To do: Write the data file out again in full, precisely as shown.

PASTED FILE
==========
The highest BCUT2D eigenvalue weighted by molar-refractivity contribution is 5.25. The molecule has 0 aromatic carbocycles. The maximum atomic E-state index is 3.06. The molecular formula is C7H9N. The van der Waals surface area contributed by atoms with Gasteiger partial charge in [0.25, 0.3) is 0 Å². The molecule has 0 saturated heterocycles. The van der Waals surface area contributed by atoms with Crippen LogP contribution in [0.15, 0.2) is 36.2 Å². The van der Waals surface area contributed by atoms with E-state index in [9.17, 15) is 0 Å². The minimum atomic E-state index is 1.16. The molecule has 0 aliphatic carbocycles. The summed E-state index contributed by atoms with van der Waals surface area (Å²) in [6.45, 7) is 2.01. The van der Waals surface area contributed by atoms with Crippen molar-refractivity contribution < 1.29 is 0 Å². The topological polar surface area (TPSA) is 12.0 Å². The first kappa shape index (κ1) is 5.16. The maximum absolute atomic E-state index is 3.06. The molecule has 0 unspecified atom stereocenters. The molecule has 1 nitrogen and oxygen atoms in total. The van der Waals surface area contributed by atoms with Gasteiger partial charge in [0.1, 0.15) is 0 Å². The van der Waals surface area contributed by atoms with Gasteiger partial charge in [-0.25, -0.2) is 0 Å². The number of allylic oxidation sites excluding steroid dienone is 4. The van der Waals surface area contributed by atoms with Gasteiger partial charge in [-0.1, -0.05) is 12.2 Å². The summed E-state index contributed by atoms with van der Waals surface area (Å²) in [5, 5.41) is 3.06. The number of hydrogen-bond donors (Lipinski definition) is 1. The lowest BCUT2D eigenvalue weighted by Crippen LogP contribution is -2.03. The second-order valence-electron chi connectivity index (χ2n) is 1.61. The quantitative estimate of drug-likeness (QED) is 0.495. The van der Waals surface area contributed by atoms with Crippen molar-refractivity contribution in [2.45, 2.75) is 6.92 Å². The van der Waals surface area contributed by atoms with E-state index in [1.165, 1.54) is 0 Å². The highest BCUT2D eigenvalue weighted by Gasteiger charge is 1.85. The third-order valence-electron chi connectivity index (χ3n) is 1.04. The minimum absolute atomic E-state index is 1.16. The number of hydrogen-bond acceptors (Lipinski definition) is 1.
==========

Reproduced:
The highest BCUT2D eigenvalue weighted by molar-refractivity contribution is 5.25. The molecule has 0 aromatic carbocycles. The maximum atomic E-state index is 3.06. The molecular formula is C7H9N. The van der Waals surface area contributed by atoms with Gasteiger partial charge in [0.25, 0.3) is 0 Å². The molecule has 0 saturated heterocycles. The van der Waals surface area contributed by atoms with Crippen LogP contribution in [0.15, 0.2) is 36.2 Å². The van der Waals surface area contributed by atoms with E-state index in [9.17, 15) is 0 Å². The minimum atomic E-state index is 1.16. The molecule has 0 aliphatic carbocycles. The summed E-state index contributed by atoms with van der Waals surface area (Å²) in [6.45, 7) is 2.01. The van der Waals surface area contributed by atoms with Crippen molar-refractivity contribution < 1.29 is 0 Å². The topological polar surface area (TPSA) is 12.0 Å². The first kappa shape index (κ1) is 5.16. The maximum absolute atomic E-state index is 3.06. The molecule has 0 unspecified atom stereocenters. The molecule has 1 nitrogen and oxygen atoms in total. The van der Waals surface area contributed by atoms with Gasteiger partial charge in [0.1, 0.15) is 0 Å². The van der Waals surface area contributed by atoms with Gasteiger partial charge in [-0.25, -0.2) is 0 Å². The number of allylic oxidation sites excluding steroid dienone is 4. The van der Waals surface area contributed by atoms with Gasteiger partial charge in [-0.1, -0.05) is 12.2 Å². The summed E-state index contributed by atoms with van der Waals surface area (Å²) in [5, 5.41) is 3.06. The number of hydrogen-bond donors (Lipinski definition) is 1. The lowest BCUT2D eigenvalue weighted by Crippen LogP contribution is -2.03. The second-order valence-electron chi connectivity index (χ2n) is 1.61. The quantitative estimate of drug-likeness (QED) is 0.495. The van der Waals surface area contributed by atoms with Crippen molar-refractivity contribution in [2.45, 2.75) is 6.92 Å². The van der Waals surface area contributed by atoms with E-state index in [1.165, 1.54) is 0 Å². The highest BCUT2D eigenvalue weighted by Gasteiger charge is 1.85. The third-order valence-electron chi connectivity index (χ3n) is 1.04. The minimum absolute atomic E-state index is 1.16. The number of hydrogen-bond acceptors (Lipinski definition) is 1.